Scope of practice regulations originated as a means to protect the public from healthcare practitioners administering care they were unqualified to provide, due to differences in training. Emerging emphasis on patient-centered care where nurses, physicians, and other members of the care team practice to the fullest extent of their training has focused attention on the potential advantages of expanded scope of practice in overall care delivery.
Provider scope of practice regulations define the breadth of services a given type of healthcare professional is permitted to provide based on their level of education, training and experience. While physicians have traditionally been considered the ‘leaders’ of the healthcare delivery team, non-physician providers across the medical, dental and behavioral health spectrum are trained to perform tasks that can improve healthcare value and lower costs. These providers include physician assistants (PAs), dental therapists, dental hygienists and advanced practice registered nurses (APRNs)—a term that includes certified registered nurse anesthetists (CRNAs), certified nurse midwives, nurse practitioners (NPs) and clinical nurse specialists.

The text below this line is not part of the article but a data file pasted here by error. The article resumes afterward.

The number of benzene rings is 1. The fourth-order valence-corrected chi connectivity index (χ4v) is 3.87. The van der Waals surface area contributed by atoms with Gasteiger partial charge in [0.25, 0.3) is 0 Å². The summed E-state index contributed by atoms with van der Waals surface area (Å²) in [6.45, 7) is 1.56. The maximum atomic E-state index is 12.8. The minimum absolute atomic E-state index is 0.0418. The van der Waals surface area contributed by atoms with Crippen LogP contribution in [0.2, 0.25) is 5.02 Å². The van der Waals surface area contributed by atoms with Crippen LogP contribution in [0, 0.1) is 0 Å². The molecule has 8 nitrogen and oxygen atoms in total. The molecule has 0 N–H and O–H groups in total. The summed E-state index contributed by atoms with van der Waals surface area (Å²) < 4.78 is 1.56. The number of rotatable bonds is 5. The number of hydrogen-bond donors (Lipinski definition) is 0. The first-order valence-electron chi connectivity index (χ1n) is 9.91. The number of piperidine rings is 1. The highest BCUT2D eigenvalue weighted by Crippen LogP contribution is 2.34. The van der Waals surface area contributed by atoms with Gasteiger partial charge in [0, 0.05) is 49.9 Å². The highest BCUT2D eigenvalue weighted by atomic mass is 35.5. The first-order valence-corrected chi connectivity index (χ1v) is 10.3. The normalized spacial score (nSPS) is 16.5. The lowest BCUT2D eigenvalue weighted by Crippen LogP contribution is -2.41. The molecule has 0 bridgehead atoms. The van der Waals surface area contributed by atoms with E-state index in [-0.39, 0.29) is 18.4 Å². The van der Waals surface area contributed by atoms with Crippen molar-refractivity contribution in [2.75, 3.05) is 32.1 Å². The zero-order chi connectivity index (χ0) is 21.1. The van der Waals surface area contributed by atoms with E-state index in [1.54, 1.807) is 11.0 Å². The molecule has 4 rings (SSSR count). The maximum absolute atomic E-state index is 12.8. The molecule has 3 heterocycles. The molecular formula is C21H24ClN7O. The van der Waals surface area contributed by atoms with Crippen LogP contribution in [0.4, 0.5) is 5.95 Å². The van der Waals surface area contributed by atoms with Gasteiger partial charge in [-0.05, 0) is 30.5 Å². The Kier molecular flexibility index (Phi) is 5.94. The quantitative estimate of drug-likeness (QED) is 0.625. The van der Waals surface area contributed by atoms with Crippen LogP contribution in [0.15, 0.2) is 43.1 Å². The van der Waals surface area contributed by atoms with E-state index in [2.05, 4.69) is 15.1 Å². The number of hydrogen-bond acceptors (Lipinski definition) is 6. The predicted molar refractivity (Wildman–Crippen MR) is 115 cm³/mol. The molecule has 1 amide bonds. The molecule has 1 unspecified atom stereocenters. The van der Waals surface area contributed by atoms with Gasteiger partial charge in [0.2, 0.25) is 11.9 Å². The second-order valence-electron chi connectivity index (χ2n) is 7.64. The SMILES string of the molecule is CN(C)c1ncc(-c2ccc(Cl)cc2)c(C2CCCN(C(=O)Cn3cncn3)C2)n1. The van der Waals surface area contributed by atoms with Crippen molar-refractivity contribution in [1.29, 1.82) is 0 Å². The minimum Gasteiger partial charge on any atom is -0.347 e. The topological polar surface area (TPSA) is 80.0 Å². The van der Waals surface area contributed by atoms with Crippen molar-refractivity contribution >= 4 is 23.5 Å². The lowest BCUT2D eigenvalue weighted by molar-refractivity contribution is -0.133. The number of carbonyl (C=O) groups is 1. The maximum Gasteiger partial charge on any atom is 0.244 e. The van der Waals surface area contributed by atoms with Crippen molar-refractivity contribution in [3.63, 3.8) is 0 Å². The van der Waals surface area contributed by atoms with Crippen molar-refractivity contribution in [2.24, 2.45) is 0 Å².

Currently, non-physician providers can face a variety of regulatory barriers that may limit their independent practice authority, prescribing authority and hospital attending/admitting privileges. In some states, scope of practice laws limit the extent to which physicians can delegate tasks and services to non-physician providers.
This brief explores how relaxing regulatory barriers facing non-physician practitioners has the potential to significantly increase access to providers, improve quality and lower the cost of providing care.